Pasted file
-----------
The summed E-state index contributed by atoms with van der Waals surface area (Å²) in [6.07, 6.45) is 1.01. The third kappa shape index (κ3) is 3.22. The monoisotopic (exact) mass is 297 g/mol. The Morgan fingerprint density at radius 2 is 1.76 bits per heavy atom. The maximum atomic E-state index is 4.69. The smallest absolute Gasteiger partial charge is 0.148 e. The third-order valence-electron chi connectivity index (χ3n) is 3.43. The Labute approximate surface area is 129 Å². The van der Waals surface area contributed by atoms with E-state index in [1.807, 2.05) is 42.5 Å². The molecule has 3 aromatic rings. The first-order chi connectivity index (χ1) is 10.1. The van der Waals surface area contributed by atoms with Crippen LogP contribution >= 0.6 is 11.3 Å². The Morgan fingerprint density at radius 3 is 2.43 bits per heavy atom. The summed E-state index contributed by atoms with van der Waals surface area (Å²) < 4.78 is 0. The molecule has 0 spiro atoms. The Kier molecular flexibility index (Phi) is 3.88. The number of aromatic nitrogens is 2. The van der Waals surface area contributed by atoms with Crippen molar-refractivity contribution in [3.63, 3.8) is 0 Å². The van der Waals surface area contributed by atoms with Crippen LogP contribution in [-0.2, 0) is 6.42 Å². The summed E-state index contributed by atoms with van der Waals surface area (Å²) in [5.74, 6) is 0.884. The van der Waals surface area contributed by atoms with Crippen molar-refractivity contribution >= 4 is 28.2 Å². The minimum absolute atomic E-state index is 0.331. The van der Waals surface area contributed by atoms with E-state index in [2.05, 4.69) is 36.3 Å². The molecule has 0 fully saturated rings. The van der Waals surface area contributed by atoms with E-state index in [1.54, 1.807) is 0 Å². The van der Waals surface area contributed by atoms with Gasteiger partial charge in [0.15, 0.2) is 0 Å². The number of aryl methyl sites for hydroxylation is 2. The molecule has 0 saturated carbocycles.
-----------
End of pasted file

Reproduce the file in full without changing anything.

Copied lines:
The summed E-state index contributed by atoms with van der Waals surface area (Å²) in [6.07, 6.45) is 1.01. The third kappa shape index (κ3) is 3.22. The monoisotopic (exact) mass is 297 g/mol. The Morgan fingerprint density at radius 2 is 1.76 bits per heavy atom. The maximum atomic E-state index is 4.69. The smallest absolute Gasteiger partial charge is 0.148 e. The third-order valence-electron chi connectivity index (χ3n) is 3.43. The Labute approximate surface area is 129 Å². The van der Waals surface area contributed by atoms with E-state index in [1.807, 2.05) is 42.5 Å². The molecule has 3 aromatic rings. The first-order chi connectivity index (χ1) is 10.1. The van der Waals surface area contributed by atoms with Crippen LogP contribution >= 0.6 is 11.3 Å². The Morgan fingerprint density at radius 3 is 2.43 bits per heavy atom. The summed E-state index contributed by atoms with van der Waals surface area (Å²) < 4.78 is 0. The molecule has 0 spiro atoms. The Kier molecular flexibility index (Phi) is 3.88. The number of aromatic nitrogens is 2. The van der Waals surface area contributed by atoms with Crippen molar-refractivity contribution in [3.63, 3.8) is 0 Å². The van der Waals surface area contributed by atoms with Crippen LogP contribution in [-0.2, 0) is 6.42 Å². The summed E-state index contributed by atoms with van der Waals surface area (Å²) in [5.74, 6) is 0.884. The van der Waals surface area contributed by atoms with Crippen molar-refractivity contribution >= 4 is 28.2 Å². The minimum absolute atomic E-state index is 0.331. The van der Waals surface area contributed by atoms with E-state index in [2.05, 4.69) is 36.3 Å². The molecule has 0 fully saturated rings. The van der Waals surface area contributed by atoms with E-state index in [1.54, 1.807) is 0 Å². The van der Waals surface area contributed by atoms with Gasteiger partial charge in [0.15, 0.2) is 0 Å². The number of aryl methyl sites for hydroxylation is 2. The molecule has 0 saturated carbocycles.